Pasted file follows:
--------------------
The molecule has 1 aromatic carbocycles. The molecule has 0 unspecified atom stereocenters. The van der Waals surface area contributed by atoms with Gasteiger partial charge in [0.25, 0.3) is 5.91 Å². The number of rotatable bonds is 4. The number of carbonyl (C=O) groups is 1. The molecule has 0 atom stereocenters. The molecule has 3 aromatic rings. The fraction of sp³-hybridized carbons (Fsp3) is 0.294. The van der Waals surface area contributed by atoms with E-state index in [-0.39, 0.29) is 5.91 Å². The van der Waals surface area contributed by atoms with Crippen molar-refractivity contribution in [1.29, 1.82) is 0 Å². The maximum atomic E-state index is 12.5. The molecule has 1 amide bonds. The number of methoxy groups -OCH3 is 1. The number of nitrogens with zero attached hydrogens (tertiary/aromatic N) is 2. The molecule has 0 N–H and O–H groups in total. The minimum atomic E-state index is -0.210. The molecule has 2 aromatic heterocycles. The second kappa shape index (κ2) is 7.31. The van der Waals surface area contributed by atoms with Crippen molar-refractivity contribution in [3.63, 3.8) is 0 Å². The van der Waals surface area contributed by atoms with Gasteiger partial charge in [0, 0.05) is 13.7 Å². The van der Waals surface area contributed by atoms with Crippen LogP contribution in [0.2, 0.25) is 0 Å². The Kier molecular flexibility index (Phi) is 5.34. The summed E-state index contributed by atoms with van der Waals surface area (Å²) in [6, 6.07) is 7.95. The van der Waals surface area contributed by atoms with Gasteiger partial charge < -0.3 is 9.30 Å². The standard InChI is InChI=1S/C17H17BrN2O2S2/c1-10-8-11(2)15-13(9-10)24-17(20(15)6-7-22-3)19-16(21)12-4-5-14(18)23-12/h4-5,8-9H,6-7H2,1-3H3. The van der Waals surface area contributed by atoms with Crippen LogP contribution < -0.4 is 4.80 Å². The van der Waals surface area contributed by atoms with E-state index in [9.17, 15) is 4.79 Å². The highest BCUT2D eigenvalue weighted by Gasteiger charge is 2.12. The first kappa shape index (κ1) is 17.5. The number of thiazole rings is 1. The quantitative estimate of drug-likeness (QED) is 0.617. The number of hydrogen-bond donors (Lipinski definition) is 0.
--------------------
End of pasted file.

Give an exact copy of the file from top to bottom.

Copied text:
The molecule has 1 aromatic carbocycles. The molecule has 0 unspecified atom stereocenters. The van der Waals surface area contributed by atoms with Gasteiger partial charge in [0.25, 0.3) is 5.91 Å². The number of rotatable bonds is 4. The number of carbonyl (C=O) groups is 1. The molecule has 0 atom stereocenters. The molecule has 3 aromatic rings. The fraction of sp³-hybridized carbons (Fsp3) is 0.294. The van der Waals surface area contributed by atoms with E-state index in [-0.39, 0.29) is 5.91 Å². The van der Waals surface area contributed by atoms with Crippen molar-refractivity contribution in [1.29, 1.82) is 0 Å². The maximum atomic E-state index is 12.5. The molecule has 1 amide bonds. The number of methoxy groups -OCH3 is 1. The number of nitrogens with zero attached hydrogens (tertiary/aromatic N) is 2. The molecule has 0 N–H and O–H groups in total. The minimum atomic E-state index is -0.210. The molecule has 2 aromatic heterocycles. The second kappa shape index (κ2) is 7.31. The van der Waals surface area contributed by atoms with Crippen molar-refractivity contribution in [3.63, 3.8) is 0 Å². The van der Waals surface area contributed by atoms with Gasteiger partial charge in [0, 0.05) is 13.7 Å². The van der Waals surface area contributed by atoms with Crippen LogP contribution in [0.2, 0.25) is 0 Å². The Kier molecular flexibility index (Phi) is 5.34. The summed E-state index contributed by atoms with van der Waals surface area (Å²) in [6, 6.07) is 7.95. The van der Waals surface area contributed by atoms with Gasteiger partial charge < -0.3 is 9.30 Å². The standard InChI is InChI=1S/C17H17BrN2O2S2/c1-10-8-11(2)15-13(9-10)24-17(20(15)6-7-22-3)19-16(21)12-4-5-14(18)23-12/h4-5,8-9H,6-7H2,1-3H3. The van der Waals surface area contributed by atoms with Crippen LogP contribution < -0.4 is 4.80 Å². The van der Waals surface area contributed by atoms with E-state index in [9.17, 15) is 4.79 Å². The highest BCUT2D eigenvalue weighted by Gasteiger charge is 2.12. The first kappa shape index (κ1) is 17.5. The number of thiazole rings is 1. The quantitative estimate of drug-likeness (QED) is 0.617. The number of hydrogen-bond donors (Lipinski definition) is 0.